Normally there’s a recent pedicure at the store or at home, a new pair of shoes or a bit of trauma. Then there is a little bit of discomfort, a bit of redness and before you know it, it’s a full blown can’t-put-my-toe-in-my-shoe-dont-even-think-about-touching-it ingrown toenail.
A true ingrown nail or onychocryptosis is when the skin surrounding the nail is impacted by the nail plate itself . This can be due to a number of reasons as mentioned above including incorrect nail cutting, trauma from footwear or direct pressure or a genetic predisposition due to nail shape and bone structure to name a few.
The trauma at the skin causes a protective inflammatory response at the site from our body- it tries to remove the foreign body or in this case the part of the nail that is hitting the skin. Despite our body’s efforts, unfortunately until the spike or section of nail is removed this process does nothing but create more discomfort, swelling, redness and sometimes pus.
Ingrown toenails are a common presentation to us as podiatrists and they can easily be treated within our clinic. First line treatments are very conservative and involve assessing the toe, identifying the cause and intending to remove any spikes. At this consult we might discuss footwear, sporting activities or your general foot care regime. Depending on the assessment and the level of infection, you might be asked to see your general practitioner for a course of antibiotics.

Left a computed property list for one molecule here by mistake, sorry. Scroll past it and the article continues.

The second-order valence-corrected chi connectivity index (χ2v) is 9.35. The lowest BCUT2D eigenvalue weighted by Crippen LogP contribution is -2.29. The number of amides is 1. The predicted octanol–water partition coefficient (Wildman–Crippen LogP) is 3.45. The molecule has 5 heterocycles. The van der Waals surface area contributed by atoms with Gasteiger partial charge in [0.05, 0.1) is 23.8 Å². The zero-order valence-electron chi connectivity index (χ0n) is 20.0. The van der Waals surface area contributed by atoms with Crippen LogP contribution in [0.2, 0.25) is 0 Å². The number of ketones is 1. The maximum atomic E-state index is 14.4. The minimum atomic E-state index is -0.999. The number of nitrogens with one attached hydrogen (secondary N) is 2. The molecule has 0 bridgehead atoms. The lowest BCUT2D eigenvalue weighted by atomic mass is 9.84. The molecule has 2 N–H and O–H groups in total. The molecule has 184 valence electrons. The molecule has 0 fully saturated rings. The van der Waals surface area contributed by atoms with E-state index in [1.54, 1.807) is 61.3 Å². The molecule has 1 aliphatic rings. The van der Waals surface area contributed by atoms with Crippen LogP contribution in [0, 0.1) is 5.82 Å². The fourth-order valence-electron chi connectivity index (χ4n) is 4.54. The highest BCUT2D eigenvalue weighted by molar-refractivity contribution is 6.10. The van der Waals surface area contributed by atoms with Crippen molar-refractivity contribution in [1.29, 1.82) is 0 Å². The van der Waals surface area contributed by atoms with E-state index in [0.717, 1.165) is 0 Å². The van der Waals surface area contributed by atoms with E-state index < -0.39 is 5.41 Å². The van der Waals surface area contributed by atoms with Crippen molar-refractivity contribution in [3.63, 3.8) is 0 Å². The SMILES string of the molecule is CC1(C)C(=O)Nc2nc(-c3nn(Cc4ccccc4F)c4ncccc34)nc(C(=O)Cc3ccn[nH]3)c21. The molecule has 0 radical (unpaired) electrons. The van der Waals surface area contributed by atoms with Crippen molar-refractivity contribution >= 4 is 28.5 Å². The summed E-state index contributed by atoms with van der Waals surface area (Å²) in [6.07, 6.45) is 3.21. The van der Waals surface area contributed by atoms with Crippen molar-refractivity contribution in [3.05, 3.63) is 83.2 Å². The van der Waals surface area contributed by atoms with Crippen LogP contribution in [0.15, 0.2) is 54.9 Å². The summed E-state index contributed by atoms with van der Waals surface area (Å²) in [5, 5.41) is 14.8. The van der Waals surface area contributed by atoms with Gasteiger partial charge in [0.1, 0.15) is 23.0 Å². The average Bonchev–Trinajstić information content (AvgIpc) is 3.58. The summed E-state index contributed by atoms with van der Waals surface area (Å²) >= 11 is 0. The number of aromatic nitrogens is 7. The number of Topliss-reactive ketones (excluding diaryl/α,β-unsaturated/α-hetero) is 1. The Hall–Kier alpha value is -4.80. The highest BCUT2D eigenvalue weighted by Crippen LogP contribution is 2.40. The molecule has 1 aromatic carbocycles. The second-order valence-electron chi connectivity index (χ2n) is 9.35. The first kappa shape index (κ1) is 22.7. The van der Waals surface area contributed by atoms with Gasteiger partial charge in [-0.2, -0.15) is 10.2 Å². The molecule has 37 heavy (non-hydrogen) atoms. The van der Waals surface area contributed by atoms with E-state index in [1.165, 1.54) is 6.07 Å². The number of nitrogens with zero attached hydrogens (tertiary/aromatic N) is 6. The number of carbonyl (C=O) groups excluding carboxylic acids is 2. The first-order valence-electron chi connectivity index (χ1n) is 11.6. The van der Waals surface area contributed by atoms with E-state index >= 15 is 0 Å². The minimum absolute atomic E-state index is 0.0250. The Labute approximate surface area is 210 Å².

If consecutive conservative management is unsuccessful or the ingrown is a recurring problem then a discussion is normally had about a partial nail avulsion- this a small procedure whereby the side of the nail that is impacting on the skin is removed and a chemical is used to stop that portion of nail from growing back. This is also known as a nail surgery. This procedure generally takes no more than 10 minutes and there are no stitches required. You are required to stay off your foot as much as possible for the rest of the day but generally you can return to normal low impact activities, such as work, shopping, etc the next day with return to sport normally discussed at your first review appointment.
If you suspect an ingrown toenail- don’t attempt to cut it back or treat it yourself. Bathe with warm water and salt, apply an antiseptic such as betadine to the side of the nail and keep it protected with a bandaid and make an appointment with your podiatrist so that they can actively and correctly rectify and treat the nail.